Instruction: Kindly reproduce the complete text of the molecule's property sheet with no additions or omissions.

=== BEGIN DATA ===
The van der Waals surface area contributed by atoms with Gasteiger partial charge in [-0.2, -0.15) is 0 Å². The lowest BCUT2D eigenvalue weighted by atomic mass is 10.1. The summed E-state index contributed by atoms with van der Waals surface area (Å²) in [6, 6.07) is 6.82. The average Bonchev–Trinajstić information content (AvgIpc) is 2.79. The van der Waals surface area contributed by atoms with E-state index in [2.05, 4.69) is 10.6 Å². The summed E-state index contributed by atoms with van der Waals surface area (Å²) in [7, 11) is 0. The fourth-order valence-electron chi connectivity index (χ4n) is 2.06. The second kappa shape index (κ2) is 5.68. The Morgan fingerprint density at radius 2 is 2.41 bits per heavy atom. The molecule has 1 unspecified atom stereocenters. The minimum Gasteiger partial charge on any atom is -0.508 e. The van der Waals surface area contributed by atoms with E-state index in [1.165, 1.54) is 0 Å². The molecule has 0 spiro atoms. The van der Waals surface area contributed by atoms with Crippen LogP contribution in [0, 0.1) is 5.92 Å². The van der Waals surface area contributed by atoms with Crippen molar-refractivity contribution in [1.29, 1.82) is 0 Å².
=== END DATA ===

The van der Waals surface area contributed by atoms with Gasteiger partial charge in [-0.2, -0.15) is 0 Å². The lowest BCUT2D eigenvalue weighted by atomic mass is 10.1. The summed E-state index contributed by atoms with van der Waals surface area (Å²) in [6, 6.07) is 6.82. The average Bonchev–Trinajstić information content (AvgIpc) is 2.79. The van der Waals surface area contributed by atoms with E-state index in [2.05, 4.69) is 10.6 Å². The summed E-state index contributed by atoms with van der Waals surface area (Å²) in [7, 11) is 0. The fourth-order valence-electron chi connectivity index (χ4n) is 2.06. The second kappa shape index (κ2) is 5.68. The Morgan fingerprint density at radius 2 is 2.41 bits per heavy atom. The molecule has 1 unspecified atom stereocenters. The minimum Gasteiger partial charge on any atom is -0.508 e. The van der Waals surface area contributed by atoms with E-state index in [1.165, 1.54) is 0 Å². The molecule has 0 spiro atoms. The van der Waals surface area contributed by atoms with Crippen LogP contribution in [0, 0.1) is 5.92 Å². The van der Waals surface area contributed by atoms with Crippen molar-refractivity contribution in [1.29, 1.82) is 0 Å².